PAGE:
Blagdon Reservoir

The lake, which was originally called the Yeo reservoir, covers 440 acres (180 ha). The River Yeo rises in the centre of Compton Martin village, from there it flows past the village of Ubley and enters Blagdon Lake. From the lake the river flows south of Wrington and Iwood, where there were once a series of watermills along its banks. Its route then takes it around the northern outskirts of Congresbury, and across the North Somerset Levels roughly parallel to the A370 road, past the site of a Roman villa before crossing under the M5 motorway and emptying into the Severn Estuary in Woodspring Bay, downstream from Clevedon and west of the village of Kingston Seymour. The watershed catchment area of the reservoir is 2,144 hectares (5,300 acres).
Aerial photograph showing Blagdon Lake in the foreground and Chew Valley Lake in the distance.

The construction of the reservoir was approved by acts of parliament in 1888 and 1889 as part of a plan to provide drinking water to Bristol, supplementing Barrow Gurney Reservoirs and the “line of works” pipe which carries water from the Mendip Hills. Construction required the provision of sewers to local villages to avoid contamination of the reservoir. The work was designed by Charles Hawksley. In conjunction with the construction work the Wrington Vale Light Railway was established connecting Blagdon with Congresbury on the Cheddar Valley Line and Yatton on the main Bristol to Exeter line. In addition to carrying construction materials for the reservoir and pumping station it also provided passenger services. Later the railway was used to bring coal for the pumps. Passenger traffic ceased in 1931 and the line to Blagdon closed completely in 1950.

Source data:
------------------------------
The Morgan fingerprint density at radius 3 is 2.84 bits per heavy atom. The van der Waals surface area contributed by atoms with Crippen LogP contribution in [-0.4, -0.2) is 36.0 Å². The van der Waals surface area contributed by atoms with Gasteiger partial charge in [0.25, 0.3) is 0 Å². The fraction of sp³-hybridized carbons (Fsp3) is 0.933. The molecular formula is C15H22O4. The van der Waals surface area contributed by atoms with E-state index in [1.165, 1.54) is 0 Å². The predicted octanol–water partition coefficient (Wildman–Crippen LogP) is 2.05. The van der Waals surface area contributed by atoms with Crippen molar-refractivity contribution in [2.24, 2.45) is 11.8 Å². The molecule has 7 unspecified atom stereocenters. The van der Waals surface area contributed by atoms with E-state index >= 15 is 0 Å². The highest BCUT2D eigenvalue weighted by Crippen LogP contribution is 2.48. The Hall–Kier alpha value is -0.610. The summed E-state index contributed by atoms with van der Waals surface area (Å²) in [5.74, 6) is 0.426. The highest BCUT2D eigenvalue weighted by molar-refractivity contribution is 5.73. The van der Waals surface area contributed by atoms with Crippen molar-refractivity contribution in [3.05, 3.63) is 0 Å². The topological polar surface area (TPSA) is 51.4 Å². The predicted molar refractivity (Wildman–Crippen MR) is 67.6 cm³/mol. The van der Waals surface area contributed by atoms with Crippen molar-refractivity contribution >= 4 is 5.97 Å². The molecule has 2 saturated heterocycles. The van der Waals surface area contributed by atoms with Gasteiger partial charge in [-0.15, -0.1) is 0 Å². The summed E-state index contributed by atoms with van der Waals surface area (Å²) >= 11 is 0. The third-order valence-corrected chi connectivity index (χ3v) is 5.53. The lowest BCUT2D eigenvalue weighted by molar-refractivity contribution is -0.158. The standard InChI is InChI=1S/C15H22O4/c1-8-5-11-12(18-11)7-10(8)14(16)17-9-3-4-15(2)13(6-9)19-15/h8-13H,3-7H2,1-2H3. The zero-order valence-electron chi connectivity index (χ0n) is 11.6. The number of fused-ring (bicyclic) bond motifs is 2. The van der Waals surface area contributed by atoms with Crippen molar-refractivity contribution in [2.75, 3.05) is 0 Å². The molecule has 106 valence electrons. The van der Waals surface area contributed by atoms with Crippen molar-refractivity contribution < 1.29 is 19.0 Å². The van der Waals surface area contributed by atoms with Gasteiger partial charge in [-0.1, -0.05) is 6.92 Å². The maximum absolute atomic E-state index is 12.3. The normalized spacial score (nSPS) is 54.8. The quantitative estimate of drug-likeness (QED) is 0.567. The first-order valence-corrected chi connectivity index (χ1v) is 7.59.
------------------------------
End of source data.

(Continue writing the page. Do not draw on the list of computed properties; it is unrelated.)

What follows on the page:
The lake is relatively shallow, with an average depth of 14 ft (4.3 m) and only 42 ft (13 m) at its deepest point near the dam at the west end of the lake. The eastern end is the shallowest where the River Yeo enters. It is a hard water area with high mineral content that is vulnerable to eutrophication in the summer, that can cause algal blooms, with transient water layers. As a result, a research programme has been established to observe and measure the limnology of the lake. When full it contains 8,456,000,000 litres (1.860×109 imp gal; 2.234×109 US gal) and supplies 9,547,000,000 litres (2.100×109 imp gal; 2.522×109 US gal) of water each year. Water can also be taken from its larger neighbour Chew Valley Lake to balance the supply.